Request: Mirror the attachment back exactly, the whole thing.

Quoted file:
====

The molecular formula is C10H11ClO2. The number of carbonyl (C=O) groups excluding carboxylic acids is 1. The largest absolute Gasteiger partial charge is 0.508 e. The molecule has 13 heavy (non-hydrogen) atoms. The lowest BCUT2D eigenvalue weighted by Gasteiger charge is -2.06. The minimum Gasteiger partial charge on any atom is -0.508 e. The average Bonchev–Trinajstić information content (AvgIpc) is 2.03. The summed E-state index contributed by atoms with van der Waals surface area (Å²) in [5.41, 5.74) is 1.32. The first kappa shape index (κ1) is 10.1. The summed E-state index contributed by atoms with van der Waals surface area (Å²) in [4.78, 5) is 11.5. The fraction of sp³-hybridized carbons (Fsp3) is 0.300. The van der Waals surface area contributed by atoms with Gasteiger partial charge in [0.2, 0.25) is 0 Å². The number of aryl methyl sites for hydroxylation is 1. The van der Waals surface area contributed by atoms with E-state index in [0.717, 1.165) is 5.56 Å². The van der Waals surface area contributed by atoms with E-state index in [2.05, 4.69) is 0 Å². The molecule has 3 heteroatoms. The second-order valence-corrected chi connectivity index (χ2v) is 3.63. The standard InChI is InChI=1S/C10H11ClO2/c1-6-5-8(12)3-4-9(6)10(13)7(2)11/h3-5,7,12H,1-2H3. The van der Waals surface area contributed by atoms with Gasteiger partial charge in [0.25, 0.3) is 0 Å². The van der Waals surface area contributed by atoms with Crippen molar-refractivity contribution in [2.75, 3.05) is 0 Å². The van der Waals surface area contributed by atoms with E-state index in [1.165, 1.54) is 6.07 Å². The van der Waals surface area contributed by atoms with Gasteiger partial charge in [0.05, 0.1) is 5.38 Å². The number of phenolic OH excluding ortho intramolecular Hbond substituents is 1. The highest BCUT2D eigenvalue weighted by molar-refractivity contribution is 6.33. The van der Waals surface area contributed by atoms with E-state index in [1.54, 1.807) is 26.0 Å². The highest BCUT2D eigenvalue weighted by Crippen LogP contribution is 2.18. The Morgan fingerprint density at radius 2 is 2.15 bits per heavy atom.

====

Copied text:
The molecular formula is C10H11ClO2. The number of carbonyl (C=O) groups excluding carboxylic acids is 1. The largest absolute Gasteiger partial charge is 0.508 e. The molecule has 13 heavy (non-hydrogen) atoms. The lowest BCUT2D eigenvalue weighted by Gasteiger charge is -2.06. The minimum Gasteiger partial charge on any atom is -0.508 e. The average Bonchev–Trinajstić information content (AvgIpc) is 2.03. The summed E-state index contributed by atoms with van der Waals surface area (Å²) in [5.41, 5.74) is 1.32. The first kappa shape index (κ1) is 10.1. The summed E-state index contributed by atoms with van der Waals surface area (Å²) in [4.78, 5) is 11.5. The fraction of sp³-hybridized carbons (Fsp3) is 0.300. The van der Waals surface area contributed by atoms with Gasteiger partial charge in [0.2, 0.25) is 0 Å². The number of aryl methyl sites for hydroxylation is 1. The van der Waals surface area contributed by atoms with E-state index in [0.717, 1.165) is 5.56 Å². The van der Waals surface area contributed by atoms with E-state index in [2.05, 4.69) is 0 Å². The molecule has 3 heteroatoms. The second-order valence-corrected chi connectivity index (χ2v) is 3.63. The standard InChI is InChI=1S/C10H11ClO2/c1-6-5-8(12)3-4-9(6)10(13)7(2)11/h3-5,7,12H,1-2H3. The van der Waals surface area contributed by atoms with Gasteiger partial charge in [0.25, 0.3) is 0 Å². The van der Waals surface area contributed by atoms with Crippen molar-refractivity contribution in [2.75, 3.05) is 0 Å². The van der Waals surface area contributed by atoms with E-state index in [1.165, 1.54) is 6.07 Å². The van der Waals surface area contributed by atoms with Gasteiger partial charge in [0.05, 0.1) is 5.38 Å². The number of phenolic OH excluding ortho intramolecular Hbond substituents is 1. The highest BCUT2D eigenvalue weighted by molar-refractivity contribution is 6.33. The van der Waals surface area contributed by atoms with E-state index in [1.54, 1.807) is 26.0 Å². The highest BCUT2D eigenvalue weighted by Crippen LogP contribution is 2.18. The Morgan fingerprint density at radius 2 is 2.15 bits per heavy atom.